Why and How Acupuncture Works

Acupuncture has been studied for a variety of conditions and has been found to be effective for some. It is one of the oldest techniques to treat pain, though until now there has not been a lot of evidence to support its application for pain management in acute medical settings. It has been mainly used in the U.S. and other Western countries to ease low back pain, nerve pain, headaches, fibromyalgia, menstrual cramps and more.

Traditional acupuncture is understood to work by causing the release of endorphins, the body’s natural pain placating chemicals, when fine needles are inserted at specific locations in the skin, known as acupoints. It is also thought that acupuncture affects the part of the brain that governs serotonin, one of the key brain chemicals involved with mood.

In Chinese acupuncture, the acupuncturist may turn or twirl the needles slightly or apply heat or electrical stimulation to enhance the effects. A Japanese form of acupuncture involves more shallow needle insertion, and the needles aren't usually manipulated. Korean acupuncture focuses on applying needles to points in just the hands and feet.

According to a recent review of modern acupuncture procedure published in Harvard Healthbeat, the acupuncturist typically inserts four to 10 needles and leaves them in place for 10 to 30 minutes while you rest. A usual course of treatment includes six to 12 sessions over a three-month period. Acupressure, a similar technique, does not use needles. The acupressurist uses their hands to apply deep pressure at acupressure points.

Complication rates for acupuncture appear to be quite low. An analysis of acupuncture-related complications that had been reported in medical journals found that the most serious problem was accidental insertion of a needle into the fluid-filled space between the lungs and chest wall, known as the pleural cavity, but this is rare.

So how well might acupuncture work to fight acute pain? A new large randomized trial finds acupuncture, perhaps to the great surprise of many, to be superior to morphine in emergency department patients with pain.

The prospective, randomized trial of acupuncture vs. morphine to treat acute-onset moderate to severe pain was conducted in Tunisia in 300 emergency department patients. All had moderate to severe pain from a variety of causes.

Morphine was administered at an initial dose of 0.1 mg/kg, followed by half of that every five minutes until reaching a maximum dose of 15 mg, or a 50% or greater reduction in pain score. Acupuncture was performed according to a semi-standardized protocol.

A reduction in pain score  of greater than 50% was achieved more often in the acupuncture group compared to the morphine group—specifically 92% vs. 78%. The acupuncture group also experienced this pain reduction faster, with a mean time of 16 vs. 28 minutes. Minor adverse events were far more common in the morphine group (57%) than in the acupuncture group (3%).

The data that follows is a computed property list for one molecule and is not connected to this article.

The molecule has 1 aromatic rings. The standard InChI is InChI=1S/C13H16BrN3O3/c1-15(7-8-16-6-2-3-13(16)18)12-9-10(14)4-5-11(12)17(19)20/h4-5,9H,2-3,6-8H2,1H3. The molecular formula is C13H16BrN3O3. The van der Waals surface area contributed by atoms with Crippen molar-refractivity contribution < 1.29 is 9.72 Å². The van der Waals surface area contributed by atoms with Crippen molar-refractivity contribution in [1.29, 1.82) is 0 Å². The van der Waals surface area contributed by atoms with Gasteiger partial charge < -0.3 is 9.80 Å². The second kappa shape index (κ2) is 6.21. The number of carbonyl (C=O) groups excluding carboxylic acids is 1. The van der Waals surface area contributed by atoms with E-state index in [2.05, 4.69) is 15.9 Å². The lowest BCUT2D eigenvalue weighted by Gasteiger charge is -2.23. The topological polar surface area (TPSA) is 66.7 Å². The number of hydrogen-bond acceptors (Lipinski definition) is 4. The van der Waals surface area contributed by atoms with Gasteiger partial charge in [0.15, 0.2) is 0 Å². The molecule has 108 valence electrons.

So how is it that this ancient, drug-free pain management technique outperformed one of the most powerful painkilling drugs in modern use?

While prior studies confirm that acupuncture relieves pain, others show that it works no better than sham acupuncture, meaning procedures designed to mimic it but to have no real effect. One of the problems with deciphering results is that most acupuncture studies have been small. The design of sham acupuncture techniques has also varied widely, complicating any comparison. It is also possible that acupuncture works for some people and not others.

In addition to its role in endorphin release and serotonin regulation, acupuncture may work through a combination of placebo effect and social desirability bias, the term used in the social sciences to describe the tendency of survey respondents to answer questions in a manner that will be viewed favorably. But to dismiss acupuncture solely on those grounds is to, forgive the pun, miss the point.

In the midst of an opioid epidemic, it’s wise to consider non-pharmacological alternatives to manage pain in patients. It also seems that acupuncture is worth considering to treat pain in the growing population of polymedicated patients we know exist today, to avoid adverse drug reactions. And perhaps how it works is not as important as whether it works, given that it very seldom causes harm.

People who wish to try acupuncture should certainly seek out only an experienced acupuncturist. Licensing requirements vary from state to state. In states with no licensing requirements, find an acupuncturist with certification from the National Certification Commission for Acupuncture and Oriental Medicine, online at www.nccaom.org.

Harvard Healthbeat, Jul. 16, 2016

Am J Emerg Med, published online July 2016, http://www.ajemjournal.com/article/S0735-6757(16)30422-3/abstract

NEJM JW Gen Med, Oct 15, 2007

BMJ, 2007, Vol.  335, pp. 436

NCCAOM, www.nccaom.org

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